How Cannabis Affects Pregnant & Breastfeeding People

Here’s what you need to know in order to make the healthiest choices for you and your baby.


Health Considerations

Cannabis During Pregnancy

There is no known safe amount of cannabis to use while pregnant. That’s because no matter how it’s used (smoked, eaten, etc.), THC gets passed to your baby and may have a long-term impact on your child’s ability to learn. Talk to your doctor if you’re trying to get pregnant, or early in your pregnancy about cannabis use.

Cannabis While Breastfeeding

If you use cannabis while breastfeeding, it gets passed to your baby. THC is stored in fat cells. That means THC stays in your breast milk, so “pumping and dumping” doesn’t work. Talk to your doctor if you have any questions.

Medical Cannabis

Sometimes medications, even when prescribed or recommended, are not healthy for a developing baby. It’s a good idea to talk to your healthcare team for you and your growing baby about the lowest-risk option to keep you and baby healthy during pregnancy – especially since THC in cannabis (regardless of reasons for use) pass to a baby in the fetus.

Common Questions About Cannabis

It’s common to have questions about cannabis use during pregnancy or breastfeeding. Here’s what you should know to help make health-informed choices for yourself and your baby.

Secondhand Smoke

Secondhand smoke from cannabis has many of the same cancer-causing chemicals as smoke from tobacco. A smoke-free environment is safest and healthiest. Don’t allow smoking in your home or around your baby.

Plan of Safe Care

Substance use is a topic that is discussed with all families throughout the prenatal and birthing period. This is not to punish or shame someone, but merely an avenue to have an open conversation with a family about the potential risks of substance use and identify any resources the family might benefit from. If your baby has been exposed to THC/cannabis or other substances during pregnancy or after birth, they may be identified as benefiting from a Plan of Safe Care. Through respectful, collaborative, strengths-based conversation, Maine’s Plan of Safe Care is created between a healthcare or social services provider, mother and/or other caregivers, identifying family strengths and needs, beneficial resources and actions to best support substance exposed infants and families. Through the Plan of Safe Care, families can also be referred to resources such as Maine WIC Nutrition Program, Maine’s Early Intervention Program, Public Health Nursing, and Maine Families.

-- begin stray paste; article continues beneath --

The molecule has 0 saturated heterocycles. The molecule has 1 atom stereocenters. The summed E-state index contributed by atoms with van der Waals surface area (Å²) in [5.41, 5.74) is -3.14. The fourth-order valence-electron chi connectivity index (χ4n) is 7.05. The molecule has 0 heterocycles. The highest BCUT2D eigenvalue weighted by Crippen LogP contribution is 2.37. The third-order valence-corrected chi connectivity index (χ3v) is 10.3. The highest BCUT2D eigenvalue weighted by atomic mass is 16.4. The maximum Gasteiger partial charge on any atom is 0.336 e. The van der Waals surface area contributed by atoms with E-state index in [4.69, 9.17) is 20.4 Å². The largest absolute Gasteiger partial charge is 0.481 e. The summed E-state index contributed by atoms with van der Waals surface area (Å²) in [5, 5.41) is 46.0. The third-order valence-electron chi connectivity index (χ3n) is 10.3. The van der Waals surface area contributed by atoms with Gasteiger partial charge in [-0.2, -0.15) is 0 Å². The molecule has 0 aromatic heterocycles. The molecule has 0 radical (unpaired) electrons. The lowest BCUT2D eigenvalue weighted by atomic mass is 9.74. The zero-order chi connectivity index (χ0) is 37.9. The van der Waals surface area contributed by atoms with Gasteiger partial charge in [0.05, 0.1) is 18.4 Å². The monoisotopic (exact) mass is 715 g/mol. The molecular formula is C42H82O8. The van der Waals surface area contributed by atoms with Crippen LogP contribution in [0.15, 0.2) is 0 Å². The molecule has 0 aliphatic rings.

A Plan of Safe Care can be created prenatally or following birth and can be added to or modified during the first year of a child’s life.

Accidental Ingestion

If your child eats or drinks cannabis, they may need immediate medical help. Some symptoms to look out for include: problems walking or sitting up, difficulty breathing, and becoming drowsy. If a child may have eaten cannabis, call the poison control hotline, 1-800-222-1222, or 911 if it’s an emergency.

Need Help Quitting?

Talk to your doctor if you’re pregnant or breastfeeding and need help to stop using cannabis. Your treatment will be confidential.